It is a rare occurrence when I attend a concert and actually enjoy all of the support acts as well as the headliners, but I was pleasantly surprised on the Birmingham leg of Twin Atlantic’s latest tour. The Scottish rockers are being supported UK-wide by two superb acts; Cambridge alternative rock band Lonely The Brave and uplifting indie pop ensemble Eliza and The Bear; and did not disappoint.

Lonely The Brave are a band that I was fortunate enough to catch live a few years ago on the Red Bull stage at Download, and I have been hoping to see them again ever since. Tonight they opened playing a short, but satisfying set comprised mainly from tracks from their debut album The Day’s War. I was instantly hooked by the five piece’s intense, yet down to earth performance; in particular during Backroads and Trick of The Light, which are powerful songs with such a sense of dramatism that they would sound just as perfect filling large arenas.

The second performance of the night came from Eliza and The Bear; a relatively new indie band from London, who have also been been making a splash in the UK music scene over the last year largely thanks to support slots with the likes of Paramore. Their psychedelic set was hypnotising to watch, with tracks such as Make It On My Own and Upon The North akin in feel to Imagine Dragons. The only thing that I was not so keen on was their lack of live brass on stage. As a band who use trumpet lines in so many of their songs, it would have been nice to see someone playing the instrument along side them on the stage; but then again, they are still early in their music career and I can see their performances becoming bigger and better with time.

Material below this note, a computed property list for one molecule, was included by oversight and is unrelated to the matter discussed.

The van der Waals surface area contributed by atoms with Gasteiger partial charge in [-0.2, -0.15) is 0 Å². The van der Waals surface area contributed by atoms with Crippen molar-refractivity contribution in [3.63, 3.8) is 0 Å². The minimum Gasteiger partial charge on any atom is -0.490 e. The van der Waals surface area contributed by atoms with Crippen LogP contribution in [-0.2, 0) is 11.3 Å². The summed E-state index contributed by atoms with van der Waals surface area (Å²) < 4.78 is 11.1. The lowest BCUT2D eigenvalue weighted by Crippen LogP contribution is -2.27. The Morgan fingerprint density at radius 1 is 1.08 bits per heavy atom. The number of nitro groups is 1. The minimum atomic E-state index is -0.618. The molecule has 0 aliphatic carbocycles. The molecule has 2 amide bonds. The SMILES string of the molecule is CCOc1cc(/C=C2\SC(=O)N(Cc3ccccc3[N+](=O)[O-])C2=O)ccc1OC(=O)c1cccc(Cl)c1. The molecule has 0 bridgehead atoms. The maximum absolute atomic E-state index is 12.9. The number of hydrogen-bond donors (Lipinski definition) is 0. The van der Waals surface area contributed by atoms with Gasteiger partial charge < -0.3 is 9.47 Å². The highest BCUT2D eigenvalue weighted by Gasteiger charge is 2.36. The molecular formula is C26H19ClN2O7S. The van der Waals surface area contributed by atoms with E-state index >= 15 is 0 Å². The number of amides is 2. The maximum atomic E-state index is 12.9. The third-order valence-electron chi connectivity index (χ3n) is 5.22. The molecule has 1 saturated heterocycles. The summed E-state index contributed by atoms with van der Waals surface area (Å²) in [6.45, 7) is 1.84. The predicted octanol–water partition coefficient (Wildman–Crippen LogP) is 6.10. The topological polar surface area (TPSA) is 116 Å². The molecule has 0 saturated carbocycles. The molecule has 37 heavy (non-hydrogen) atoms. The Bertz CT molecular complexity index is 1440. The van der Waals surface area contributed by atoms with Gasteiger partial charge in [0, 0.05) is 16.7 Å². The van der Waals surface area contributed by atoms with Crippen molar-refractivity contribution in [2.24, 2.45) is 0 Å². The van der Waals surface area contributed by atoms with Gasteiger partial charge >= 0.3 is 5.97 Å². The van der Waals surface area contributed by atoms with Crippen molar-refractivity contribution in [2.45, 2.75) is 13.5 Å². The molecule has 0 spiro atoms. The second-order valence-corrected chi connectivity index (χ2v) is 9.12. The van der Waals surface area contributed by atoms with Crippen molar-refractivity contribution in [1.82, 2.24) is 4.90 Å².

Finally; time for the headliners; Twin Atlantic. If you choose an epic classic to come on stage to, such as Queen’s Bohemian Rhapsody; it is always a risk that you may not live up to the audience’s expectations. However; Twin Atlantic did just this, and they killed it! As the band played a jam packed set full of corkers such as Make A Beast of Myself, Free and I Am An Animal; I found it genuinely difficult to believe that this is a band who are still relatively young in their music career (only three albums in). Live, they perform with all the tightness and maturity of artists who have been around for twice as long, but still manage to keep it fresh and fun. Front man Sam McTrusty is also a big draw to their live performance, as his husky Scottish vocals are somewhat powerful yet endearing; perfectly unique. Ending their set on perhaps two of their biggest sing-alongs Brothers and Sisters and Heart and Soul; the band leave a happy buzz amongst the audience, and I can’t help but feel the venue feels less like a gig full of strangers, and more like a room full of friendly faces.

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